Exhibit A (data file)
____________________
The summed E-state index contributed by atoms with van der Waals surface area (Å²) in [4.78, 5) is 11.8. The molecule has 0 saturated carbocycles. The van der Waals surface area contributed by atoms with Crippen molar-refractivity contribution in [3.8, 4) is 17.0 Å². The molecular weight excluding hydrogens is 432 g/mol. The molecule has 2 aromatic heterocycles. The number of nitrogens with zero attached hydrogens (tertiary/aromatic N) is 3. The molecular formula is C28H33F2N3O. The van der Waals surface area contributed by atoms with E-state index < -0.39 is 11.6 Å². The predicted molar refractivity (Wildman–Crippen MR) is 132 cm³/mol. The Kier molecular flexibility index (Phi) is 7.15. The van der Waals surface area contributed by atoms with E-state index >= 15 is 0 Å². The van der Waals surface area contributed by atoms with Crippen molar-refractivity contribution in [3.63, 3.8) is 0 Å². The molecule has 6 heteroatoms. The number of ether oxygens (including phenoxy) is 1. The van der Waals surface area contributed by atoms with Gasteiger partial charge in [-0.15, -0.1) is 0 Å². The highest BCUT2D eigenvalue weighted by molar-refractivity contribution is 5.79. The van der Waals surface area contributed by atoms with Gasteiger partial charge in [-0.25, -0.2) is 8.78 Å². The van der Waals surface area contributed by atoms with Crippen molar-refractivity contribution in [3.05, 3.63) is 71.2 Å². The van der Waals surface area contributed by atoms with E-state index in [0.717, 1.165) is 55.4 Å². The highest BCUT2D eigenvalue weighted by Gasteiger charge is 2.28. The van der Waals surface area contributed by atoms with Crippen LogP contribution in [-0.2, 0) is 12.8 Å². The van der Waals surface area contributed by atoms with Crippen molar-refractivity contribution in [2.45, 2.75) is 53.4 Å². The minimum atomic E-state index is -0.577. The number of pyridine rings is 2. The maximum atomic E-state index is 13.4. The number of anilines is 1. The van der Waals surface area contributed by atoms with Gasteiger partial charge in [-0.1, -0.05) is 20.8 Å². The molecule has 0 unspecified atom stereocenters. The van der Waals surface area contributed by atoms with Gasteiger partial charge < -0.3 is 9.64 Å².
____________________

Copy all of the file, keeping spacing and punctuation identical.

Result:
The summed E-state index contributed by atoms with van der Waals surface area (Å²) in [4.78, 5) is 11.8. The molecule has 0 saturated carbocycles. The van der Waals surface area contributed by atoms with Crippen molar-refractivity contribution in [3.8, 4) is 17.0 Å². The molecular weight excluding hydrogens is 432 g/mol. The molecule has 2 aromatic heterocycles. The number of nitrogens with zero attached hydrogens (tertiary/aromatic N) is 3. The molecular formula is C28H33F2N3O. The van der Waals surface area contributed by atoms with E-state index < -0.39 is 11.6 Å². The predicted molar refractivity (Wildman–Crippen MR) is 132 cm³/mol. The Kier molecular flexibility index (Phi) is 7.15. The van der Waals surface area contributed by atoms with E-state index >= 15 is 0 Å². The van der Waals surface area contributed by atoms with Crippen molar-refractivity contribution in [3.63, 3.8) is 0 Å². The molecule has 6 heteroatoms. The number of ether oxygens (including phenoxy) is 1. The van der Waals surface area contributed by atoms with Gasteiger partial charge in [-0.15, -0.1) is 0 Å². The highest BCUT2D eigenvalue weighted by molar-refractivity contribution is 5.79. The van der Waals surface area contributed by atoms with Gasteiger partial charge in [-0.25, -0.2) is 8.78 Å². The van der Waals surface area contributed by atoms with Crippen molar-refractivity contribution in [3.05, 3.63) is 71.2 Å². The van der Waals surface area contributed by atoms with E-state index in [0.717, 1.165) is 55.4 Å². The highest BCUT2D eigenvalue weighted by Gasteiger charge is 2.28. The van der Waals surface area contributed by atoms with Crippen LogP contribution in [-0.2, 0) is 12.8 Å². The van der Waals surface area contributed by atoms with Crippen molar-refractivity contribution in [2.45, 2.75) is 53.4 Å². The minimum atomic E-state index is -0.577. The number of pyridine rings is 2. The maximum atomic E-state index is 13.4. The number of anilines is 1. The van der Waals surface area contributed by atoms with Gasteiger partial charge in [-0.1, -0.05) is 20.8 Å². The molecule has 0 unspecified atom stereocenters. The van der Waals surface area contributed by atoms with Gasteiger partial charge < -0.3 is 9.64 Å².